One of our four-year-old neutered male cats (they’re brothers we adopted when they were three months old) “pretends” to spray–he backs up to something, usually a cabinet door, and does the shimmy/wiggle as if he’s marking. He’s not bothering us or anything, and obviously nothing is coming out, but what’s his deal with this? His brother does it too every once in a while, but I get the idea he’s just being a copycat (however, our copycat is also weird; he has a thing for carrots–they make him crazy. Catnip does nothing for him but a give him a piece of a carrot and he rolls around on it).
Ha ha ha. Your cats are hilarious!
This is what I want to know. Are you guys eccentric or quirky!? At least a little bid nerdy? Please tell me yes. Please tell me you have the quirkiest family with quirky cats, because that would be the best thing ever.
This sounds normal to me…normal for an awesome weirdo, full of personality quirky cat who will show you a diversity of behavior that only he or she knows the reason to.
Cat doesn’t like to be stroked
I’m looking after a friend’s cat. She likes to be stroked because she comes running and rubs herself against me. She will tolerate a brief petting on the head and neck but if I stroke her too much, she spits and hisses and lashes out. She doesn’t like the base of her tail being touched either – something that a lot of cats like. Do you think there might be a physical reason why she doesn’t like being stroked? Does this sound normal behaviour? I have had several cats in my life, all of them enjoying a stroke more than this cat.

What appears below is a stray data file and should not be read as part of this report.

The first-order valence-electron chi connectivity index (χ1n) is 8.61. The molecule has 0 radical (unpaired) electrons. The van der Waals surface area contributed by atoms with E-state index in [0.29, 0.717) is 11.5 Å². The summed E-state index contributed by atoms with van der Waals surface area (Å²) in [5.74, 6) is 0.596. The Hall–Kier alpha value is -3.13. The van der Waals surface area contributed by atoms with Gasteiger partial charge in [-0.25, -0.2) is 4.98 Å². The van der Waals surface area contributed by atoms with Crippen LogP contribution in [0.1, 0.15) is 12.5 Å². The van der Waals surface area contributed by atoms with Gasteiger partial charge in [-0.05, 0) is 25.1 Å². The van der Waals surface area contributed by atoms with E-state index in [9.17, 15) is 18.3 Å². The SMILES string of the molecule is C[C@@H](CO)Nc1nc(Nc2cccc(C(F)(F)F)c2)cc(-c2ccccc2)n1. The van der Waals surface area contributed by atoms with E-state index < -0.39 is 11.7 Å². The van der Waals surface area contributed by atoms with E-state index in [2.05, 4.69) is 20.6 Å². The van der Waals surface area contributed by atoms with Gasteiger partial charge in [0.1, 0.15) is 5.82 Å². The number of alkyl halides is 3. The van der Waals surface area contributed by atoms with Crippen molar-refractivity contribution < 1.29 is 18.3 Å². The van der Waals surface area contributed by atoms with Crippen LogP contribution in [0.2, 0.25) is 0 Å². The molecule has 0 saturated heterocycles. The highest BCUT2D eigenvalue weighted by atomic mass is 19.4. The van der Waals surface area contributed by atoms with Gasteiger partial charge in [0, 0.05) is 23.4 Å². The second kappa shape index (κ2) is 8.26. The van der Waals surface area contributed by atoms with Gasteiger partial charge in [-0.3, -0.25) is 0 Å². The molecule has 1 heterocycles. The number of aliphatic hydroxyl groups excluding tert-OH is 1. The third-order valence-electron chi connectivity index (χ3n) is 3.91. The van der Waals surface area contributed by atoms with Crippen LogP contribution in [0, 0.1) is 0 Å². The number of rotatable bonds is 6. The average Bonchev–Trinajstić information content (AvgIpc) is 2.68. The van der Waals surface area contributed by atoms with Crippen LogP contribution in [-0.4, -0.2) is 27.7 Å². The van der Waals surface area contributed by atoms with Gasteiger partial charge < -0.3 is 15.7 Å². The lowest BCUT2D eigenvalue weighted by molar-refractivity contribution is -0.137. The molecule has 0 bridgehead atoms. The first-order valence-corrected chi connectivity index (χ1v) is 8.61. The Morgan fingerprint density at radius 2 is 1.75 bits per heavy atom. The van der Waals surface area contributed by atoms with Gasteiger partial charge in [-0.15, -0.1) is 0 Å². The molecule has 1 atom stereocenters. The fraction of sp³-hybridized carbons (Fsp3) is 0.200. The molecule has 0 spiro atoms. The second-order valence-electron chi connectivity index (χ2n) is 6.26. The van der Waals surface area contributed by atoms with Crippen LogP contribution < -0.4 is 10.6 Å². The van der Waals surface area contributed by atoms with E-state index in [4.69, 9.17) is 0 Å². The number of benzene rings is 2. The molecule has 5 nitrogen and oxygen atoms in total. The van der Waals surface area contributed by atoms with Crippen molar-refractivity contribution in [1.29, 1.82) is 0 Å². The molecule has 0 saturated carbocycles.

Providing your friend’s cat is healthy (i.e. no debilitating arthritis, anxiety, cystitis etc. etc. etc.), I often call this NYSS.
New York Subway Syndrome.
Which, is, just because I come close to you, sit right beside you, and then our bodies happen to touch on a crowded subway, it doesn’t mean I give you permission to purposefully touch me. And if you do, despite the fact I’m sitting right next to you, and I’m really attractive, look out cause I’m gonna go all ninja on ya.
It’s not just a cat thing.
Cat with eosinophilic syndrome
My cat is being treated for Eosinophilic syndrome. His white cell count is very high but shows nothing definitive. He is on treatment w/ steroids, and has a feeding tube in as he lost weight and was not eating. He as put on some weight and eats some. I was wondering what else we can do? I have even tried a couple of sessions of acupuncture!
Oh no! Sorry to hear this. I am happy he has gained some weight!
The fact that his appetite has dropped means we must consider chronic eosinophilic leukemia. I’m not saying that he has that, but it is worth a discussion about that with your vet. There are other reasons as well (feline gastrointestinal eosinophilic sclerosing fibroplasia), and usually you need an ultrasound to suss them out. I would also want to know what this kitty’s vitamin B12 situation is. Those are all talking points I would take your vet.
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About the author
Ingrid King is an award-winning author, former veterinary hospital manager, and veterinary journalist who is passionate about cats.